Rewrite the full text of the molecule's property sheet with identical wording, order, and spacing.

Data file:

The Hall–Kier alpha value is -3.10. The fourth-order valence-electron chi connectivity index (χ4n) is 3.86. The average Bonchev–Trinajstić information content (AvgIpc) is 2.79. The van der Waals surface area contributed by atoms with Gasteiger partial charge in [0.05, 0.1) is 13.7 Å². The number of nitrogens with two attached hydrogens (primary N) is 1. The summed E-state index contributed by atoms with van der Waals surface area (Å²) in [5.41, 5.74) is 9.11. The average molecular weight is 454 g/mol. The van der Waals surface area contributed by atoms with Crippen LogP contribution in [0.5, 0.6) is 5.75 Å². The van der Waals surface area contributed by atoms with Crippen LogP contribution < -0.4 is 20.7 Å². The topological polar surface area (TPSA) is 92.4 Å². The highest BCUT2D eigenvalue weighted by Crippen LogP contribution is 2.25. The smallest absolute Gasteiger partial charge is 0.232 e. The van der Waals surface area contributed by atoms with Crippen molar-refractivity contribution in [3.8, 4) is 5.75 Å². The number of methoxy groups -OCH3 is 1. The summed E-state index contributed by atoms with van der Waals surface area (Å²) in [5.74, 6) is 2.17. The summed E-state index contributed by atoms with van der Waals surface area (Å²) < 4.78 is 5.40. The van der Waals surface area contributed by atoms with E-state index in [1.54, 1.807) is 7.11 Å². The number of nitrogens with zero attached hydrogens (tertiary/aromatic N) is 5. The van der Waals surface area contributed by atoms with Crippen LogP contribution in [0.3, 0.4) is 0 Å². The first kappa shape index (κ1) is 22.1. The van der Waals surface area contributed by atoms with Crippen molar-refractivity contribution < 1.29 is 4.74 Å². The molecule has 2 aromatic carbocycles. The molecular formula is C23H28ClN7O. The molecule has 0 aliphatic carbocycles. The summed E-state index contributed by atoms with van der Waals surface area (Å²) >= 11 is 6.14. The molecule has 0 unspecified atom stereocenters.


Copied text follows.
The Hall–Kier alpha value is -3.10. The fourth-order valence-electron chi connectivity index (χ4n) is 3.86. The average Bonchev–Trinajstić information content (AvgIpc) is 2.79. The van der Waals surface area contributed by atoms with Gasteiger partial charge in [0.05, 0.1) is 13.7 Å². The number of nitrogens with two attached hydrogens (primary N) is 1. The summed E-state index contributed by atoms with van der Waals surface area (Å²) in [5.41, 5.74) is 9.11. The average molecular weight is 454 g/mol. The van der Waals surface area contributed by atoms with Crippen LogP contribution in [0.5, 0.6) is 5.75 Å². The van der Waals surface area contributed by atoms with Crippen LogP contribution < -0.4 is 20.7 Å². The topological polar surface area (TPSA) is 92.4 Å². The highest BCUT2D eigenvalue weighted by Crippen LogP contribution is 2.25. The smallest absolute Gasteiger partial charge is 0.232 e. The van der Waals surface area contributed by atoms with Crippen molar-refractivity contribution in [3.8, 4) is 5.75 Å². The number of methoxy groups -OCH3 is 1. The summed E-state index contributed by atoms with van der Waals surface area (Å²) in [5.74, 6) is 2.17. The summed E-state index contributed by atoms with van der Waals surface area (Å²) < 4.78 is 5.40. The van der Waals surface area contributed by atoms with E-state index in [1.54, 1.807) is 7.11 Å². The number of nitrogens with zero attached hydrogens (tertiary/aromatic N) is 5. The van der Waals surface area contributed by atoms with Crippen LogP contribution in [0.3, 0.4) is 0 Å². The first kappa shape index (κ1) is 22.1. The van der Waals surface area contributed by atoms with Crippen molar-refractivity contribution < 1.29 is 4.74 Å². The molecule has 2 aromatic carbocycles. The molecular formula is C23H28ClN7O. The molecule has 0 aliphatic carbocycles. The summed E-state index contributed by atoms with van der Waals surface area (Å²) >= 11 is 6.14. The molecule has 0 unspecified atom stereocenters.